A new report from the nonpartisan Congressional Research Service finds that Trump, who is currently under fire for using his private sewer pump to deliver sewage into his private golf club, should not be impeachable.
In fact, the report finds that it would be “unlikely” to bring Trump to trial for obstruction of justice.
Trump has been the subject of intense criticism for using public sewers in his properties to deliver the water he needs to run his businesses, including for golf clubs, and his campaign has also been dogged by allegations that the president broke the law by not using the facilities to keep up with the president’s daily schedule.
The report, published Wednesday, concludes that while the president could be found in violation of federal law, it would “be difficult to find a plausible legal justification for impeachment.”
As the report notes, Congress would need to decide whether to impeach Trump for obstruction, “because there is little doubt that the actions of the President and others in the Administration could violate federal criminal statutes.”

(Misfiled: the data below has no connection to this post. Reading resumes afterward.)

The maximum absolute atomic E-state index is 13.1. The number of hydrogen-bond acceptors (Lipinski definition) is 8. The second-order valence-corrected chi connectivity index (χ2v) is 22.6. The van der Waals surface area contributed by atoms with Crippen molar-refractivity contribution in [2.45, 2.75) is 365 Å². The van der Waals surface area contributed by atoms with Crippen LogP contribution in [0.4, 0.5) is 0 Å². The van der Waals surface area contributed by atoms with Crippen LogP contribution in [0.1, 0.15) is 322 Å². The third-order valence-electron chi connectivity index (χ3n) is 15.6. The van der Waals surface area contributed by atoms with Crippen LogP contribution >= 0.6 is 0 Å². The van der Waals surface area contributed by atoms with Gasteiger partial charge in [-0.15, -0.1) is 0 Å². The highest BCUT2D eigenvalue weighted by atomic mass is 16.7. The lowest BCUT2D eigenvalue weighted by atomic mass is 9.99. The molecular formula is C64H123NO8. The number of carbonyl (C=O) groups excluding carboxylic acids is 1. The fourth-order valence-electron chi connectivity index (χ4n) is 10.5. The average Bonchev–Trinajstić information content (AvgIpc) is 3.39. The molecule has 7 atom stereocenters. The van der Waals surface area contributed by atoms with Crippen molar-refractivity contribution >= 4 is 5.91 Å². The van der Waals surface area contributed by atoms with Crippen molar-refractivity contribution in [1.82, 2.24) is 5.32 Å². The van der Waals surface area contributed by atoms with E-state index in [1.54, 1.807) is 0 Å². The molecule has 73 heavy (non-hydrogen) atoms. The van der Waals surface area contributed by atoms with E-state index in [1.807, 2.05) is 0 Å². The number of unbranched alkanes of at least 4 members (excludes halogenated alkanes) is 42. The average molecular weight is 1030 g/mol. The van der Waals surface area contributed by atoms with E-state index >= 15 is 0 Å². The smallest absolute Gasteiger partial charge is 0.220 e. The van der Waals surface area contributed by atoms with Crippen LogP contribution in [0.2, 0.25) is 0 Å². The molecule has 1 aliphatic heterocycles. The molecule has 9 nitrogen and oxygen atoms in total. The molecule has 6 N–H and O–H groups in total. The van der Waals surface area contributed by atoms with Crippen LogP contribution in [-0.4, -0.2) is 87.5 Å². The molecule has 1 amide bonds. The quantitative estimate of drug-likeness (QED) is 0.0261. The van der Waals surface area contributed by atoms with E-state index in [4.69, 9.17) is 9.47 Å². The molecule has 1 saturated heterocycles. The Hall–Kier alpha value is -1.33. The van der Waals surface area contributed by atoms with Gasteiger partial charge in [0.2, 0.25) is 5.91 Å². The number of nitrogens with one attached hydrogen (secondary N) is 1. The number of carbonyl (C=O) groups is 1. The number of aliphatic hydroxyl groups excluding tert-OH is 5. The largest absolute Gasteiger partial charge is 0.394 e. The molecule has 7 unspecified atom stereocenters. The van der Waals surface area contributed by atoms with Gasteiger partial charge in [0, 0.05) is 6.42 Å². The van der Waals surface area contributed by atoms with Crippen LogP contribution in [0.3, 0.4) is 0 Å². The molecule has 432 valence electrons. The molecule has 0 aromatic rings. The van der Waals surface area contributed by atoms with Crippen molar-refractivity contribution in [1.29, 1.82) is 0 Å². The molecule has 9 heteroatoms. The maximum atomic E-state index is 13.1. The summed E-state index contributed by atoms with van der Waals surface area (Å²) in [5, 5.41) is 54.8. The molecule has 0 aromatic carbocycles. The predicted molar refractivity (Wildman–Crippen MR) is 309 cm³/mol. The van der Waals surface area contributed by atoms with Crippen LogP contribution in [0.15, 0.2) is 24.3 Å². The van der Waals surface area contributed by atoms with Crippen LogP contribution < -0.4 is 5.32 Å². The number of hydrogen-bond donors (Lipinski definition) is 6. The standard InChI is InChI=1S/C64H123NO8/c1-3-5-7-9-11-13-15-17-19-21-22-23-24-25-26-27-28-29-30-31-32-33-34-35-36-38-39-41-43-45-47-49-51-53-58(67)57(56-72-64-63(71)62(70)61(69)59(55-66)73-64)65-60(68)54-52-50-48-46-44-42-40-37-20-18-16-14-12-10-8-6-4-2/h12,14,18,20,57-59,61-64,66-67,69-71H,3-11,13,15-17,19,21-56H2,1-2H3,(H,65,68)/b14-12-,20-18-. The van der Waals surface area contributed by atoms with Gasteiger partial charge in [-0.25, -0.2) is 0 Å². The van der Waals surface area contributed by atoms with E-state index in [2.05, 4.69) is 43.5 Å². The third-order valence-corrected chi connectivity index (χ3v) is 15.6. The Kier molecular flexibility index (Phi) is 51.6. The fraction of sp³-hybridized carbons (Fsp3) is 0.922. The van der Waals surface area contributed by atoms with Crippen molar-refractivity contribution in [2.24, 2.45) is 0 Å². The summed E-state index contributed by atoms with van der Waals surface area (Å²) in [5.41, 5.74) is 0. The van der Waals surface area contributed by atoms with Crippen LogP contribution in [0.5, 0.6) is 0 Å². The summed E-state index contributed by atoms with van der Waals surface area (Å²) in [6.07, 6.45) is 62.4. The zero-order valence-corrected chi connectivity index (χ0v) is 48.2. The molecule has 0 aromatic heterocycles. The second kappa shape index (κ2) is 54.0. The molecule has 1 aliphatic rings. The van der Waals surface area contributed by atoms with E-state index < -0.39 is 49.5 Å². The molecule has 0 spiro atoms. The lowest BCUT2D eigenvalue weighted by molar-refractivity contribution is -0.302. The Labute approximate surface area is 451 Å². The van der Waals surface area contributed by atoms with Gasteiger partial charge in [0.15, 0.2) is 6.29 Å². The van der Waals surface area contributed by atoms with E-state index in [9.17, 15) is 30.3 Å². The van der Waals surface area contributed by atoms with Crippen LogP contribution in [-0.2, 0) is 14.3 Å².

The report concludes that the government’s “legal justification” for not using public sewage to deliver drinking water into Trump’s clubs is “unsupported by any of the relevant legal authorities.”
“This is a reasonable conclusion based on the law,” said the report’s author, Richard Painter, the former chief ethics lawyer for President George W. Bush.
“There’s nothing in the Constitution that would prevent the President from using the private facilities to supply his properties with drinking water, whether it’s from the Federal Ground Water Conservation Authority or other federal sources.”
In recent weeks, Trump has come under fire by Democratic lawmakers for using private facilities such as his private Mar-a-Lago estate, which is owned by his daughter Ivanka Trump, to get water to his properties.
The Trump administration has also come under criticism for not being able to adequately address the ongoing crisis in Flint, Michigan, which has resulted in more than 3,300 deaths.